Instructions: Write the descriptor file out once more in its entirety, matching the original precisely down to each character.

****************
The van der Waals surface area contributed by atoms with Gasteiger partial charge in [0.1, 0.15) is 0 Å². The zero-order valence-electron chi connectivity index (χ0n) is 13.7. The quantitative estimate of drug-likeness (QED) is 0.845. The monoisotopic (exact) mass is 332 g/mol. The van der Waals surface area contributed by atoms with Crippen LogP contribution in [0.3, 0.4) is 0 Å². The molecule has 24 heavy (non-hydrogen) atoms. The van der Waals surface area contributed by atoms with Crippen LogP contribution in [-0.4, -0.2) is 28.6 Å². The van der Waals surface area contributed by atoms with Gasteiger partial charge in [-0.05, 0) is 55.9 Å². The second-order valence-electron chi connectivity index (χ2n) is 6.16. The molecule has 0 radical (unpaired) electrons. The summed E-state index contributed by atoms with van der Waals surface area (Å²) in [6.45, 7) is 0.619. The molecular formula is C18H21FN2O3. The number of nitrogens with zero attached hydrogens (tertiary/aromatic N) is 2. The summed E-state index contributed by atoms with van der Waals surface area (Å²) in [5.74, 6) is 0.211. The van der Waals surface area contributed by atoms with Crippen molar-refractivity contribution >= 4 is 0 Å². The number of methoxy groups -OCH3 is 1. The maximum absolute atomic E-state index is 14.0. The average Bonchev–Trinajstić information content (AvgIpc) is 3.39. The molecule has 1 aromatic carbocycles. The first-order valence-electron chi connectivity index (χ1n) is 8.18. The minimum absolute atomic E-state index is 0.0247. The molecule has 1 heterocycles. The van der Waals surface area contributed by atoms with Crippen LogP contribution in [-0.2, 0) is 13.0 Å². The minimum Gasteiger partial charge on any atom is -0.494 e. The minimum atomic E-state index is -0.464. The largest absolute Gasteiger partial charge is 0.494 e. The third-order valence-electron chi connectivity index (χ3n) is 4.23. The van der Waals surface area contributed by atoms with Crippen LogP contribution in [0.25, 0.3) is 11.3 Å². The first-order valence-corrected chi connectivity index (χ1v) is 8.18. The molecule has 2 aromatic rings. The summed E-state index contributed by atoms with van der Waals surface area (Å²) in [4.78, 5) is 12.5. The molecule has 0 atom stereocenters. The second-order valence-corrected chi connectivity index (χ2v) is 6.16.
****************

The van der Waals surface area contributed by atoms with Gasteiger partial charge in [0.1, 0.15) is 0 Å². The zero-order valence-electron chi connectivity index (χ0n) is 13.7. The quantitative estimate of drug-likeness (QED) is 0.845. The monoisotopic (exact) mass is 332 g/mol. The van der Waals surface area contributed by atoms with Crippen LogP contribution in [0.3, 0.4) is 0 Å². The molecule has 24 heavy (non-hydrogen) atoms. The van der Waals surface area contributed by atoms with Crippen LogP contribution in [-0.4, -0.2) is 28.6 Å². The van der Waals surface area contributed by atoms with Gasteiger partial charge in [-0.05, 0) is 55.9 Å². The second-order valence-electron chi connectivity index (χ2n) is 6.16. The molecule has 0 radical (unpaired) electrons. The summed E-state index contributed by atoms with van der Waals surface area (Å²) in [6.45, 7) is 0.619. The molecular formula is C18H21FN2O3. The number of nitrogens with zero attached hydrogens (tertiary/aromatic N) is 2. The summed E-state index contributed by atoms with van der Waals surface area (Å²) in [5.74, 6) is 0.211. The van der Waals surface area contributed by atoms with Crippen molar-refractivity contribution >= 4 is 0 Å². The number of methoxy groups -OCH3 is 1. The maximum absolute atomic E-state index is 14.0. The average Bonchev–Trinajstić information content (AvgIpc) is 3.39. The molecule has 1 aromatic carbocycles. The first-order valence-electron chi connectivity index (χ1n) is 8.18. The minimum absolute atomic E-state index is 0.0247. The molecule has 1 heterocycles. The van der Waals surface area contributed by atoms with Crippen LogP contribution in [-0.2, 0) is 13.0 Å². The minimum Gasteiger partial charge on any atom is -0.494 e. The minimum atomic E-state index is -0.464. The largest absolute Gasteiger partial charge is 0.494 e. The third-order valence-electron chi connectivity index (χ3n) is 4.23. The van der Waals surface area contributed by atoms with Crippen LogP contribution in [0.25, 0.3) is 11.3 Å². The first-order valence-corrected chi connectivity index (χ1v) is 8.18. The molecule has 2 aromatic rings. The summed E-state index contributed by atoms with van der Waals surface area (Å²) in [4.78, 5) is 12.5. The molecule has 0 atom stereocenters. The second-order valence-corrected chi connectivity index (χ2v) is 6.16.